“Look where we’re at.  We decided we were going to do this because it’s the right thing, not because we wanted anything….As you know, our careers are on the line, and that’s the sad part.  But we decided that we have to do this because it is the right thing to do.  Not only is Jennifer affected, but the funny thing is the way he [Gilbert] treats the citizens is exactly the way he treats us, and that’s not right.  You can’t treat people that way.  We wanted everyone to know that, hey, he’s doing the same thing to us; we aren’t going to stand for it and neither should you.”

The message of freedom coming from Quartzsite seems to be reaching everyone except the higher ups in the Arizona government who ought to be doing something about it.  In an advanced case of moral agnosticism, everyone from the governor to the attorney general are acting as though it is not their place to intercede.  Perhaps they think if they ignore it it will simply cease to exist.  Or perhaps they mistakenly believe A is B and that there is any excuse at all for government employees to be suspended because they exposed government corruption.  Granted, to any halfway intelligent person, such a concept completely defies rationality,  Therefore this leaves two options: one, that Arizona’s leaders are idiots, or two, that something more insidious is at play.  Although I never estimate the underlying and necessary stupidity of politicians I must unfortunately choose option two.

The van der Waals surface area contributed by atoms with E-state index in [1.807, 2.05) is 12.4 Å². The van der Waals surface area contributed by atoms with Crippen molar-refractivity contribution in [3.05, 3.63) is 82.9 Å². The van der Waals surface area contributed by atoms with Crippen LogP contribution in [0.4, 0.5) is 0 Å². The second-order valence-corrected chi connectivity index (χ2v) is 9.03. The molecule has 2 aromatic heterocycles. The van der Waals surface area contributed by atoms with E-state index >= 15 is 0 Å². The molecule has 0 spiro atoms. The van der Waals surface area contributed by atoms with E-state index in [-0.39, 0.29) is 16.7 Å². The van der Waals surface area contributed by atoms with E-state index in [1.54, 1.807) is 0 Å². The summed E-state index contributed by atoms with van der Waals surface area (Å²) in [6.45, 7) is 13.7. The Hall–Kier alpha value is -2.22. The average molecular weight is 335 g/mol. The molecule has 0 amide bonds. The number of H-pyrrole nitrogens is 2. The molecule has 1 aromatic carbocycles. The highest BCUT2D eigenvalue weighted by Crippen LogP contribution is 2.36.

One possibility has to do with the fact that Quartzsite is smack dab in the middle of something called BLM land.  BLM of course stands for the Bureau of Land Management, the government entity responsible for collecting monies for land sales, maintaining land records, issuing land grants and patents, and other land related bureaucratic activities.  Considering that the BLM is responsible for land patents, which are at the root of what just may be the worst act of fraud ever committed by the United States Government, anything under BLM management is definitely suspect.  Despite inconsistencies in the color coding of this map and legend showing the allocation of land in Arizona, we can narrow the status of Quartzsite down to two possible options.  Along with Parker, it is one of two very small towns that a) consist of BLM land in the middle of a relatively large geographical area made up of nothing else but BLM land or b) are not BLM land but are completely surrounded by BLM land and qualified as “other”.